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Many people tend to confuse their insurance score with their credit score when analyzing their insurance.  Although these two terms are similar, there are distinct differences between one another.  Your credit score is usually comprised of:

1.  Payment History:  How timely you make your payments on your outstanding debt.

2.  Credit Utilization:  How much debt you have on each account as well as overall level of debt. 

3.  Length of Credit History:  How long you have had each of your accounts and the account’s most recent activity.

4.  New Credit:  How many credit inquires and new credit lines you have opened or applied for.

5.  Credit Mix:  How many types of credit you have such as a credit card, mortgage, auto loan, revolving credit, etc.

Your insurance score usually consists of:

1.  Accident/Claim history:  How many prior incidents and claims you have had and their severity.

2.  Credit:  How likely you are to repay your debt (not necessarily using all 5 factors above).

As you can see your credit only makes up a portion of what insurance underwriters use to determine your insurance score.  Insurance companies use your insurance score to determine how likely you are as a client to experience an insurance loss.  Insurance companies large and small have realized that there is a correlation for years between credit and the likelihood of a future claim.  Thus, most insurance carriers are now adopting an insurance scoring model if they haven’t already done so.  A few key things to keep in mind in regards to your credit score vs. your insurance score are:

·  Just because you have a really good credit score doesn’t mean that you will have an excellent insurance score.  Remember, credit score is just a factor of your insurance score.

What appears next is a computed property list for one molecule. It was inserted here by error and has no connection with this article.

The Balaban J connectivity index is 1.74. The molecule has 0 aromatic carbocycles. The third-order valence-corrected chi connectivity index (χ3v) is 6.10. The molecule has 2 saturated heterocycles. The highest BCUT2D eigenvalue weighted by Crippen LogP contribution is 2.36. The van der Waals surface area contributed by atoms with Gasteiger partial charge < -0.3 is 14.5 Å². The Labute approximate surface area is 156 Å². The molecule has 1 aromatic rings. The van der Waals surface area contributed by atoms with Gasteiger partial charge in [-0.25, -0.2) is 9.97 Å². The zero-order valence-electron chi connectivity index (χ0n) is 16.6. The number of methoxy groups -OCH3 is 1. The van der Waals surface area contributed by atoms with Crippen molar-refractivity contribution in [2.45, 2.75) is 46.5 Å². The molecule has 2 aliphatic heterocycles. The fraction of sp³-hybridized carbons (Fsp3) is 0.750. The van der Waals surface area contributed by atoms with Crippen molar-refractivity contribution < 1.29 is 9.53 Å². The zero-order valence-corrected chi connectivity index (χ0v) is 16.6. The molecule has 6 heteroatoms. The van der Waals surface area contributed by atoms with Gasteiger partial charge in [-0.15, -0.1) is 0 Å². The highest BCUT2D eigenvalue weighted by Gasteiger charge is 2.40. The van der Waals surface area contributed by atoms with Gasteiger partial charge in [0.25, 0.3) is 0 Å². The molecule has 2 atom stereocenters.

·  Insurance Scoring and Credit Scoring use different scales.  For example:  the highest credit score attainable is around 850 while the highest insurance score may be 1000 (or some carriers use letters A-F like in school).

·  Most insurance claims are tracked by Clue (Comprehensive Loss Underwriting Exchange):  CLUE is kind of like CARFAX for houses.  Most insurance companies report claims to CLUE and then can be used by a home seller or an insurance company to review claims made on a house within about the last 5 years. 

Typically most states will not allow insurance companies to use credit as a sole factor to not provide coverage or cancel a policy.  However, just about all states allow insurance companies the use credit in some form or another.  Credit doesn’t always determine how risky you are as a client.  That’s where the insurance score comes into play - by factoring in prior accidents and claims in order to better match the annual premium to the risk. 

A common question we are asked is, if my insurance score is low what can I do to help improve it?  That is a great question and the answer can be simple.  Really it’s focusing on the 5 factors above and periodically checking your credit report for errors.  You may also not want to file small or unnecessary claims.  However, be careful not reporting claims – some policies require you notify the company if there is a claim or potential claim.  If you personally have any questions regarding your insurance score please don’t hesitate to give us a call at Davis & Massey Insurance.  Feel free to stop by our office located at 1117 48th Avenue North, Suite 124, Myrtle Beach, SC 29577.

www.davismasseyins.com/ (843) 839-9229

 

 

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